After over 50 years, the so-called Chicken Tax may finally be going the way of the dodo. Two pending trade deals with countries in the Pacific Rim and Europe potentially could open the US auto market up to imported trucks, if the measures pass. Although, it still might be a while before you can own that Volkswagen Amarok or Toyota Hilux, if ever.
The 25-percent import tariff that the Chicken Tax imposes on foreign trucks essentially makes the things all but impossible to sell one profitably in the US, which lends a distinct advantage to domestic pickups. Both the Trans-Pacific Partnership with 12 counties and Transatlantic Trade and Investment Partnership with the European Union would finally end the charge. According to Automotive News though, don’t expect new pickups to flood the market, at least not immediately. These deals might roll back the tariff gradually over time, and in the case of Japan, it could be as long as 25 years before fully free trade. Furthermore, Thailand, a major truck builder in Asia, isn’t currently part of the deal, and any new models here would still need to meet safety and emissions rules, as well.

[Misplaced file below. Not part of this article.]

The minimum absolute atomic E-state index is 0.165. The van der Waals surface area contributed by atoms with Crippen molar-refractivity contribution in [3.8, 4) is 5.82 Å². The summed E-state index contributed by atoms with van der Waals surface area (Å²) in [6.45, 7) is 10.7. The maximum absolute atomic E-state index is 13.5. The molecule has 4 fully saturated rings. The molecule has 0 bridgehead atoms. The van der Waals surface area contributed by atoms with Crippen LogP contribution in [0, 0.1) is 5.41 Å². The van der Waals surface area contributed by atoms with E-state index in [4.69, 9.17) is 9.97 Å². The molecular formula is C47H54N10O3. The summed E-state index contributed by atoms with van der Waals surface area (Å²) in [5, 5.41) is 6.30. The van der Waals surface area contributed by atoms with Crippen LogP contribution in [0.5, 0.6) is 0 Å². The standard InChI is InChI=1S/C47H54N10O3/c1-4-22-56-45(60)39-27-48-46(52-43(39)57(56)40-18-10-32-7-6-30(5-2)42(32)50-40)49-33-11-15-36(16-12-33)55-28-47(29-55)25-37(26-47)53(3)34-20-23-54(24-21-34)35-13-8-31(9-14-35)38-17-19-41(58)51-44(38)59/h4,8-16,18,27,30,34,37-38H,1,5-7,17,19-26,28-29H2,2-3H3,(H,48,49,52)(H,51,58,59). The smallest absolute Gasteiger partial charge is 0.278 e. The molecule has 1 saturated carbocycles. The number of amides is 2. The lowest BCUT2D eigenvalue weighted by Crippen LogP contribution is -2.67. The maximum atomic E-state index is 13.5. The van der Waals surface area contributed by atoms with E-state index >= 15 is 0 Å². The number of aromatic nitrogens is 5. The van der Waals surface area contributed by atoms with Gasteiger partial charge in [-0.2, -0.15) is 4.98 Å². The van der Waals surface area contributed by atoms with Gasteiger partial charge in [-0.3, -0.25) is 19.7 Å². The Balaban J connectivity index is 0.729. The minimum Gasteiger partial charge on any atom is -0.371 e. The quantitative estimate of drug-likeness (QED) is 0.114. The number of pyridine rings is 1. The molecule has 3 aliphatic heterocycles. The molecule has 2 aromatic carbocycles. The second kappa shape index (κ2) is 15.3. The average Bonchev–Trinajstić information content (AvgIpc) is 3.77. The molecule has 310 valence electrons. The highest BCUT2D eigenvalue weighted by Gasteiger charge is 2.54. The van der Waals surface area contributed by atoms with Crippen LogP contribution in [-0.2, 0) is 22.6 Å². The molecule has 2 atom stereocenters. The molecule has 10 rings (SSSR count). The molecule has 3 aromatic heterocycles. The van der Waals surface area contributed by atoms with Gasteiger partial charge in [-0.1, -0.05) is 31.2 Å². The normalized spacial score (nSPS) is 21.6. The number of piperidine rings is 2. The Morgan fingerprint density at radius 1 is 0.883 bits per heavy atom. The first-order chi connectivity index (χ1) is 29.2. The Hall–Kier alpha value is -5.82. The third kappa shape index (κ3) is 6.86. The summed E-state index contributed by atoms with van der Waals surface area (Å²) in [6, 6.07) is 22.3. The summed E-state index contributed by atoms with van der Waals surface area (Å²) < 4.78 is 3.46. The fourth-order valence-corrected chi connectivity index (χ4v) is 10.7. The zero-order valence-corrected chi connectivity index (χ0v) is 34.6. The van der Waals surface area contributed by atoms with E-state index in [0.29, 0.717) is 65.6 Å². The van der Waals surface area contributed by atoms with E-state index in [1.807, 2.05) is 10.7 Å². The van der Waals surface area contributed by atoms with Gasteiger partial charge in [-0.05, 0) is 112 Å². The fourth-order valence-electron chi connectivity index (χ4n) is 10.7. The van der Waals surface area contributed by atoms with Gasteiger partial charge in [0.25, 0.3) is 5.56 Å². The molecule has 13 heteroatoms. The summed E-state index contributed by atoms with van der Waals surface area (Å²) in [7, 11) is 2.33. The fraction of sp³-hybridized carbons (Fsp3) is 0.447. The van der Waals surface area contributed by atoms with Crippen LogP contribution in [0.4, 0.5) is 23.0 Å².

Automotive News gauged the very early intentions of several automakers with foreign-built trucks, and they weren’t necessarily champing at the bit to start imports. Toyota thinks the Hilux sits between the Tundra and Tacoma, and Mazda doesn’t think the BT-50 fits its image here. Also, VW doesn’t necessarily want to bring the Amarok over from Hannover. There is previous precedent for companies at least considering bringing in pickup trucks after the Chicken Tax’s demise, though.
The Pacific free trade deal could be done as soon as this fall, while the EU one is likely further out, according to Automotive News. Given enough time, the more accessible ports could allow some new trucks to enter the market.